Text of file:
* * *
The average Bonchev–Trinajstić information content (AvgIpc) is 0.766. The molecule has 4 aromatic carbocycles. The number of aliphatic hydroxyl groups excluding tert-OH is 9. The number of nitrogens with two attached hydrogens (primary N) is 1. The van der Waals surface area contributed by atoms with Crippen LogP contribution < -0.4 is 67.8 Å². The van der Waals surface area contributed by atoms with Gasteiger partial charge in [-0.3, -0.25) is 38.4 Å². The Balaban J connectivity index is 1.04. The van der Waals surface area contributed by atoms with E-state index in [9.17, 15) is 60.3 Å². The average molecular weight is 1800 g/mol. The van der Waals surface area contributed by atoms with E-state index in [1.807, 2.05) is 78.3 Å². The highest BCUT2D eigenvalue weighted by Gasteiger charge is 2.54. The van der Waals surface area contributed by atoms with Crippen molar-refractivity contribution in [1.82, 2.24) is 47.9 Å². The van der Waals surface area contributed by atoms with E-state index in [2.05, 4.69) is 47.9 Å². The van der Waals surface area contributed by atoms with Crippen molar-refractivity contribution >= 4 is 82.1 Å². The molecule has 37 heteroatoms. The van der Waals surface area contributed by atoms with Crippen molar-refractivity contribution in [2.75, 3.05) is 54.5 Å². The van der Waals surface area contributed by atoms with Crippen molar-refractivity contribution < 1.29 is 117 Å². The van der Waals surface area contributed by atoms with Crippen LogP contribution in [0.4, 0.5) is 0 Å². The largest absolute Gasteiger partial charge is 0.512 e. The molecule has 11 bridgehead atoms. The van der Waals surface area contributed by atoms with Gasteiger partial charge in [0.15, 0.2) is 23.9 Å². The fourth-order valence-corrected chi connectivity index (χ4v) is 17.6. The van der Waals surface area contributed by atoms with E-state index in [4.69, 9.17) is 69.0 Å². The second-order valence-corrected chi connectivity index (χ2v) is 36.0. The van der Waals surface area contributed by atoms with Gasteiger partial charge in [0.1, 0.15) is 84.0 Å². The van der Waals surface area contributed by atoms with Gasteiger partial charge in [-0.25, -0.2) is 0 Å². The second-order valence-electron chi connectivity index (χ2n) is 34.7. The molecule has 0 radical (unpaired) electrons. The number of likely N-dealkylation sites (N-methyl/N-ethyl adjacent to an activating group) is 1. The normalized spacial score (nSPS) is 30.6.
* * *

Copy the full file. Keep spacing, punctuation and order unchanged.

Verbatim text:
The average Bonchev–Trinajstić information content (AvgIpc) is 0.766. The molecule has 4 aromatic carbocycles. The number of aliphatic hydroxyl groups excluding tert-OH is 9. The number of nitrogens with two attached hydrogens (primary N) is 1. The van der Waals surface area contributed by atoms with Crippen LogP contribution < -0.4 is 67.8 Å². The van der Waals surface area contributed by atoms with Gasteiger partial charge in [-0.3, -0.25) is 38.4 Å². The Balaban J connectivity index is 1.04. The van der Waals surface area contributed by atoms with E-state index in [9.17, 15) is 60.3 Å². The average molecular weight is 1800 g/mol. The van der Waals surface area contributed by atoms with E-state index in [1.807, 2.05) is 78.3 Å². The highest BCUT2D eigenvalue weighted by Gasteiger charge is 2.54. The van der Waals surface area contributed by atoms with Crippen molar-refractivity contribution in [1.82, 2.24) is 47.9 Å². The van der Waals surface area contributed by atoms with E-state index in [2.05, 4.69) is 47.9 Å². The van der Waals surface area contributed by atoms with Crippen molar-refractivity contribution >= 4 is 82.1 Å². The molecule has 37 heteroatoms. The van der Waals surface area contributed by atoms with Crippen molar-refractivity contribution in [2.75, 3.05) is 54.5 Å². The van der Waals surface area contributed by atoms with Crippen molar-refractivity contribution < 1.29 is 117 Å². The van der Waals surface area contributed by atoms with Crippen LogP contribution in [0.4, 0.5) is 0 Å². The largest absolute Gasteiger partial charge is 0.512 e. The molecule has 11 bridgehead atoms. The van der Waals surface area contributed by atoms with Gasteiger partial charge in [0.15, 0.2) is 23.9 Å². The fourth-order valence-corrected chi connectivity index (χ4v) is 17.6. The van der Waals surface area contributed by atoms with E-state index in [4.69, 9.17) is 69.0 Å². The second-order valence-corrected chi connectivity index (χ2v) is 36.0. The van der Waals surface area contributed by atoms with Gasteiger partial charge in [0.1, 0.15) is 84.0 Å². The van der Waals surface area contributed by atoms with Gasteiger partial charge in [-0.25, -0.2) is 0 Å². The second-order valence-electron chi connectivity index (χ2n) is 34.7. The molecule has 0 radical (unpaired) electrons. The number of likely N-dealkylation sites (N-methyl/N-ethyl adjacent to an activating group) is 1. The normalized spacial score (nSPS) is 30.6.